Appeal from a judgment of the Supreme Court, Monroe County (Thomas M. Van Strydonck, J.), entered April 27, 2012 in a proceeding pursuant to CPLR article 78.
Matter of Zembiec v County of Monroe
Released on March 15, 2013
Appellate Division, Fourth Department
Published by New York State Law Reporting Bureau pursuant to Judiciary Law § 431.
This opinion is uncorrected and subject to revision before publication in the Official Reports.
PRESENT: SMITH, J.P., PERADOTTO, CARNI, SCONIERS, AND WHALEN, JJ.
The judgment awarded petitioner General Municipal Law § 207-c benefits beginning on December 4, 2009.
It is hereby ORDERED that the judgment so appealed from is unanimously affirmed without costs.
Memorandum: Petitioner, an employee of respondent Monroe County Sheriff's Department (MCSD), commenced this CPLR article 78 proceeding seeking, inter alia, to annul the July 19, 2010 determination that he is not entitled to General Municipal Law § 207-c benefits (disability benefits). Supreme Court concluded that the determination was arbitrary and capricious, and issued the instant judgment awarding petitioner disability benefits commencing on December 4, 2009, the date of petitioner's request for those benefits. We affirm.
We note as background that petitioner previously commenced a CPLR article 78 proceeding seeking to annul the June 15, 2009 determination denying petitioner's first request for disability benefits (prior proceeding). In the prior proceeding, respondents appealed and petitioner cross-appealed from an amended judgment granting those parts of the petition seeking disability benefits from August 12, 2008 through June 15, 2009 as well as petitioner's regular pay from June 15, 2009 through March 25, 2010. This Court modified the amended judgment by denying that part of the petition seeking an award of regular pay from June 15, 2009 through March 25, 2010 on the ground that petitioner was required to report to a modified duty assignment on June 15, 2009, but did not do so (Matter of Zembiec v County of Monroe [appeal No. 2], 87 AD3d 1358, 1359).
Respondents contend that petitioner's claim in this proceeding is precluded by the doctrine of res judicata. We reject that contention. Petitioner's instant claim is based on a December 2, 2009 status report prepared by an MCSD physician, in which the physician determined that petitioner was not fit to return to work (status report). Petitioner submitted, inter alia, the status report in the prior proceeding to establish the requisite "direct causal relationship between job duties and the resulting illness or injury" (Matter of White v County of Cortland, 97 NY2d 336, 340). Contrary to respondents' contention, petitioner's submission of the status report in the prior proceeding does not establish that the claims asserted by petitioner in this proceeding and in the prior proceeding (collectively, proceedings) arose out of the same transaction or series of transactions. It is well settled that the determination whether a "factual grouping constitutes a transaction or series of transactions depends on how the facts are related in time, space, origin, or motivation, whether they form a convenient trial unit, and whether . . . their treatment as a unit conforms to the parties' expectations or business understanding or usage" (Smith v Russell Sage Coll., 54 NY2d 185, 192-193, rearg denied 55 NY2d 878 [internal quotation marks omitted]). Here, although the proceedings both involve claims concerning petitioner's entitlement to disability benefits and are arguably related in time inasmuch as certain events relevant to this appeal, i.e., the issuance of the status report and petitioner's second request for disability benefits, occurred while the prior proceeding was pending, the proceedings are based upon two different transactions--respondents' June 15, 2009 denial of benefits and respondents' July 19, 2010 denial of benefits (see generally Matter of Reilly v Reid, 45 NY2d 24, 30). Thus, in the prior proceeding, the court was concerned only with the issue whether respondents' June 15, 2009 determination was "arbitrary and capricious" (CPLR 7803 ). Indeed, the court stated in the amended judgment in the prior proceeding that petitioner's "current condition and ability to perform the modified assignment . . . [was] beyond the scope of the [prior] proceeding." Moreover, we note that the court's "review of [the] administrative determination [in the prior proceeding was] limited to the facts and record adduced before the agency' " (Matter of Kelly v Safir, 96 NY2d 32, 39, rearg denied 96 NY2d 854, quoting Matter of Featherstone v Franco, 95 NY2d 550, 554), and the court therefore could not rely on post-determination submissions, such as the status report, in evaluating the determination.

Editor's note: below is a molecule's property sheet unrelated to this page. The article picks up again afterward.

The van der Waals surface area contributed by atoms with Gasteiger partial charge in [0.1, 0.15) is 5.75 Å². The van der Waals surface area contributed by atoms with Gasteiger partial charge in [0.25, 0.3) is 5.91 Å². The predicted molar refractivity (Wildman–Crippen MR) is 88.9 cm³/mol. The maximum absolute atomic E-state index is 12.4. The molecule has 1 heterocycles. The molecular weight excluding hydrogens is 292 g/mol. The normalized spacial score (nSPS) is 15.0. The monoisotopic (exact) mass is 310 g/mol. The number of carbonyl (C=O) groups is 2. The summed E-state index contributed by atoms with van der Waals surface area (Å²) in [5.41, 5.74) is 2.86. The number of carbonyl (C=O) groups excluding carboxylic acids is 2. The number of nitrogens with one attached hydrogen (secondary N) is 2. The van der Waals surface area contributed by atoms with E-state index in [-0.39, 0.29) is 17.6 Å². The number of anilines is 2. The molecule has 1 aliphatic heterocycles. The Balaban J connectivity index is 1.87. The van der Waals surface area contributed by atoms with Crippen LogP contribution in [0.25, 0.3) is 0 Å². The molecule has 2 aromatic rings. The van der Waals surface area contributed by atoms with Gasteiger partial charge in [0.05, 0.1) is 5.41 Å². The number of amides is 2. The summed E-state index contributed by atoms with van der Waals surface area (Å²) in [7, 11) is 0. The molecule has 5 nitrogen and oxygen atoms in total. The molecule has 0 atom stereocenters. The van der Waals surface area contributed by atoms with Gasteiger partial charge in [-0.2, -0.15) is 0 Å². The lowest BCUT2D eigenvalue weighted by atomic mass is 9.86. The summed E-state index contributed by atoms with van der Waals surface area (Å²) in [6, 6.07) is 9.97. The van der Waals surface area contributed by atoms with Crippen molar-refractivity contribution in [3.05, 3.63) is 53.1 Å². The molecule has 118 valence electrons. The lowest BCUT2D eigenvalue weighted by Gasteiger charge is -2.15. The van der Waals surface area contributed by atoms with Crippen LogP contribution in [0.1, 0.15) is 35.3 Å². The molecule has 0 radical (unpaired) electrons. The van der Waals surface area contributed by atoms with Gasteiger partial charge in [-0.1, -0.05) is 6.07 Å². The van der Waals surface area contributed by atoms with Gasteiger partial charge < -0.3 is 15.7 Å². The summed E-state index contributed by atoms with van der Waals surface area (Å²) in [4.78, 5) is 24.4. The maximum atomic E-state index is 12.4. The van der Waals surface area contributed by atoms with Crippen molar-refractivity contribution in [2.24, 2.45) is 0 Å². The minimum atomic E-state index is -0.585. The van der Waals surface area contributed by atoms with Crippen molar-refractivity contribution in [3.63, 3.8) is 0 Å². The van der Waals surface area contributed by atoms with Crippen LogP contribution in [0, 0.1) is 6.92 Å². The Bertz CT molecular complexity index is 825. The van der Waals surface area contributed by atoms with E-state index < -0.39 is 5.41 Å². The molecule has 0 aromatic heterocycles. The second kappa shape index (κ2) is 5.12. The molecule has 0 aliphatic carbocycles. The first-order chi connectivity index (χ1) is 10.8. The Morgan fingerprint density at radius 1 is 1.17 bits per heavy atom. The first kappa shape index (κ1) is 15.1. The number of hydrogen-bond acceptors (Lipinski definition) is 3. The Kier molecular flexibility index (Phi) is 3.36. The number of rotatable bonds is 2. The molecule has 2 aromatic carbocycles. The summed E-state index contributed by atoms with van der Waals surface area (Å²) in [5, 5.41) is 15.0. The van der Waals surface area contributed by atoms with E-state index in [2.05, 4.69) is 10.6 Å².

We also reject respondents' alternative contention that petitioner's instant claim is barred by collateral estoppel. We conclude that the issues concerning petitioner's ability to return to work and his eligibility for disability benefits in December 2009 were not decided in the prior proceeding (see generally Beuchel v Bain, 97 NY2d 295, 303-304, cert denied 535 US 1096). Our decision in the prior appeal does not require a different result (see Zembiec, 87 AD3d at 1359). Although we determined that the court erred in awarding petitioner regular pay from June 15, 2009 through March 25, 2010, we did not foreclose the possibility that petitioner may, at some point after June 15, 2009, again become eligible for disability benefits.
Frances E. Cafarell Clerk of ...